“In three weeks I was a good waitress, in six weeks I felt like I’d worked in a restaurant all my life. And in three months I was one of the best waitresses in the place. I took tips and was glad to get them. And at home I baked pies for the restaurant,” says our hero, recently divorced Mildred Pierce. Who knew baking some pies could lead to fortunes won and lost, romantic scandal, and murder?
She finishes her thought saying, “Only one thing worried me – that someday Veda would find out I was a waitress.” More on that later.
If you haven’t seen the 1947 classic, Mildred Pierce, starring Joan Crawford and co-starring Joan Crawford’s eyebrows, you’re missing out on some classic cinema melodrama. It follows the life of a very average woman who encounters tragedy, only to overcome it with pluck and ingenuity. Unfortunately, she’s saddled by the worst daughter a mother could ask for, cruel, arrogant, Veda.
When Veda finds out her mother has, quel horreur, been working as a waitress to pay her single mother bills, she cuttingly asks, “Aren’t the pies bad enough, did you have to degrade us?” See? The worst. Mildred rises above it to build an empire, take on a truly lame boy toy, and deal with Veda in a spectacular fashion. All because of some homemade pies.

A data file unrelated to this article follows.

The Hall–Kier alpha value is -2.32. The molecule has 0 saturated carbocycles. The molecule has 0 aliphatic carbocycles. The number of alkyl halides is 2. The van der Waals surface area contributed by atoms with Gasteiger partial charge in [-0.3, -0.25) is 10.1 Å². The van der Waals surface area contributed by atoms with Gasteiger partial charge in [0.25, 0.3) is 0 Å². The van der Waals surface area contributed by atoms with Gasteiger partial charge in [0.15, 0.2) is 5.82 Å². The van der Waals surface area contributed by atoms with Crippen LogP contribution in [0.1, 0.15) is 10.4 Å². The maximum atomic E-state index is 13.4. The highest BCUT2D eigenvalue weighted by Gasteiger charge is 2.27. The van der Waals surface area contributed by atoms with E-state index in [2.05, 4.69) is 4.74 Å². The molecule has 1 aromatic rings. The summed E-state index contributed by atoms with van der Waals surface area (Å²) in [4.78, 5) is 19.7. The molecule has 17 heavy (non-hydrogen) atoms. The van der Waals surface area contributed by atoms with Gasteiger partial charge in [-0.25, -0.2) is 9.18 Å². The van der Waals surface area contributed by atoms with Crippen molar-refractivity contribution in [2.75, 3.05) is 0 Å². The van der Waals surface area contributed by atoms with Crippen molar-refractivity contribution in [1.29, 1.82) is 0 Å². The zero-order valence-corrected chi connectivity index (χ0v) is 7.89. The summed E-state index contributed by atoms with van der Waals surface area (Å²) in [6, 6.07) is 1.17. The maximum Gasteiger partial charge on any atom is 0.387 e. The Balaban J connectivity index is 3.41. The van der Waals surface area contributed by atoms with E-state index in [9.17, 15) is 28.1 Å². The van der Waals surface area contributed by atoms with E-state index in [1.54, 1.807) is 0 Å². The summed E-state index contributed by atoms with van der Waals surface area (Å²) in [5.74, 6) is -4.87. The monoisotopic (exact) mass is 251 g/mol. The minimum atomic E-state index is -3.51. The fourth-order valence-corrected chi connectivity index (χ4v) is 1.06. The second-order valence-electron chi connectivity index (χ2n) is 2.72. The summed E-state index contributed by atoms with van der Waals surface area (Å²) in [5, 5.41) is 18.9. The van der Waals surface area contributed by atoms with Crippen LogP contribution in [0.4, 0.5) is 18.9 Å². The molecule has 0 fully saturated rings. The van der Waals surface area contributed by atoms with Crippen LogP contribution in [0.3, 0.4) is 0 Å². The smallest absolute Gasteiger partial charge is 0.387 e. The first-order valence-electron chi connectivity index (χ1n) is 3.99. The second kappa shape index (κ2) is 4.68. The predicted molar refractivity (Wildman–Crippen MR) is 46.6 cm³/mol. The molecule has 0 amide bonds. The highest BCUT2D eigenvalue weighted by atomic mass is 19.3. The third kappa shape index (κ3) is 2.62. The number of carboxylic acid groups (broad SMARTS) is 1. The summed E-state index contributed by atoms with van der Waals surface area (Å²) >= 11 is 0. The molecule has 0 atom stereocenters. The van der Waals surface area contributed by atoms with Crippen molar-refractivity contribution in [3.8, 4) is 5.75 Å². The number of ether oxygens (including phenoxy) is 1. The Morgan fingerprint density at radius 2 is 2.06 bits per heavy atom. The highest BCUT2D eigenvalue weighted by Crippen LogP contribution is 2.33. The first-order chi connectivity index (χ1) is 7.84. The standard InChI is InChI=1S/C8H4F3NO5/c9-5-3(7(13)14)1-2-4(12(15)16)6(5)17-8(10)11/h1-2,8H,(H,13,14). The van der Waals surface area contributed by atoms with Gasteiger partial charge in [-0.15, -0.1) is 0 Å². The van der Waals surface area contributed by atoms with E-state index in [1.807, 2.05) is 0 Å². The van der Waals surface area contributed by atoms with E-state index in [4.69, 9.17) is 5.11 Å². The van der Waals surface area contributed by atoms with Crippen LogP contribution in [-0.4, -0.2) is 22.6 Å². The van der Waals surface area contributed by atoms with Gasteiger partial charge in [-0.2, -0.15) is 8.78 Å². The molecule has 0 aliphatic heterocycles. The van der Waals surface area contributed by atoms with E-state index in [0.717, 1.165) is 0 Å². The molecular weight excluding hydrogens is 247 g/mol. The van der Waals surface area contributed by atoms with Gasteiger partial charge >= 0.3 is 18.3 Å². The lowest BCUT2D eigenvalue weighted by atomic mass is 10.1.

In James M. Cain’s novel, the film’s source material, Mildred’s specialities include lemon, peach, cherry, pumpkin, apple and huckleberry pie. One admiring customer notes that the meringue on Mildred’s lemon pie “looks two inches thick’ and ‘by noon, the lemon pie was a few smears of filling in an empty plate.” Her huckleberry and lemon meringue pies don’t feature specifically in the film, but it’s summer, and it’s in the book, so I figured I’d take some artistic license. Here’s my take on two of Mildred’s classics: Huckleberry Lemon Meringue Pie with at least two inches of meringue on top. Enjoy!
1 cup fresh lemon juice
4 teaspoons finely grated fresh lemon zest
1/2 cup white sugar
1/2 cup brown sugar
6 large eggs
6 ounces unsalted butter, cut into bits
1/4 cup huckleberry swirl (recipe below)
Whisk together juice, zest, sugars, and eggs in a 2 quart heavy saucepan. Stir in butter and cook over moderately low heat, whisking frequently, until curd is thick enough to hold marks of whisk and first bubble appears on surface, about 15 minutes. Pour into the prepared pie crust, use the back of a spoon to spread in the huckleberry swirl, cover with plastic wrap, and chill in the fridge until set.
4 half pints huckleberries (or blueberries)
juice of 3 limes
2 cups sugar
Sterilize 2 pint jars. Combine everything in a bowl to coat, and then heat over a medium flame until the blueberries liquify and if you stir a spoon through it, you can see the bottom of the pan for a beat. Basically, it should look kind of syrupy. Pour into the jars, tighten the lids, and flip upside-down until room temp. Keep refrigerated.
3 egg whites
pinch of salt
pinch cream of tartar
1/4 cup superfine or baker’s sugar
Pre Heat oven to 400 F.
Beat the egg whites, salt, and cream of tartar until soft peaks form. Reduce speed and very gradually add the sugar.
Spread onto the pie. Use the back of a spoon to create peaks.
Bake at 400 for 10 minutes, until golden brown. Set aside the meringue on the counter until cool. Slice and serve.